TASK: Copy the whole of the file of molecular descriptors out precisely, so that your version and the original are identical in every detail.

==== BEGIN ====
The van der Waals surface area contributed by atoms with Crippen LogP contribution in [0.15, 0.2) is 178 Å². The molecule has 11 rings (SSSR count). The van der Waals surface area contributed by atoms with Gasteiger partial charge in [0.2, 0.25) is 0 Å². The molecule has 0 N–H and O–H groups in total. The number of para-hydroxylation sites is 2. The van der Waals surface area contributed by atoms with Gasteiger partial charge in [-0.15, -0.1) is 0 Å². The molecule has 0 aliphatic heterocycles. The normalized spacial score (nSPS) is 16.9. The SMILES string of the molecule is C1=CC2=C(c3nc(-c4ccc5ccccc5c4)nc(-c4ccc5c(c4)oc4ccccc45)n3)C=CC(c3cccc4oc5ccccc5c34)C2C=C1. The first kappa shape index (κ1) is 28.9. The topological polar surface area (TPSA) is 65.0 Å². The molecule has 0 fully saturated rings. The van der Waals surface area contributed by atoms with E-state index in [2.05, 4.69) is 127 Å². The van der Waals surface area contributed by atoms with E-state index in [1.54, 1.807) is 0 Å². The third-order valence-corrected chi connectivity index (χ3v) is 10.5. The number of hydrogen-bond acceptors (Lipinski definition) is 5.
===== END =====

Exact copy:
The van der Waals surface area contributed by atoms with Crippen LogP contribution in [0.15, 0.2) is 178 Å². The molecule has 11 rings (SSSR count). The van der Waals surface area contributed by atoms with Gasteiger partial charge in [0.2, 0.25) is 0 Å². The molecule has 0 N–H and O–H groups in total. The number of para-hydroxylation sites is 2. The van der Waals surface area contributed by atoms with Gasteiger partial charge in [-0.15, -0.1) is 0 Å². The molecule has 0 aliphatic heterocycles. The normalized spacial score (nSPS) is 16.9. The SMILES string of the molecule is C1=CC2=C(c3nc(-c4ccc5ccccc5c4)nc(-c4ccc5c(c4)oc4ccccc45)n3)C=CC(c3cccc4oc5ccccc5c34)C2C=C1. The first kappa shape index (κ1) is 28.9. The topological polar surface area (TPSA) is 65.0 Å². The molecule has 0 fully saturated rings. The van der Waals surface area contributed by atoms with E-state index in [2.05, 4.69) is 127 Å². The van der Waals surface area contributed by atoms with E-state index in [1.54, 1.807) is 0 Å². The third-order valence-corrected chi connectivity index (χ3v) is 10.5. The number of hydrogen-bond acceptors (Lipinski definition) is 5.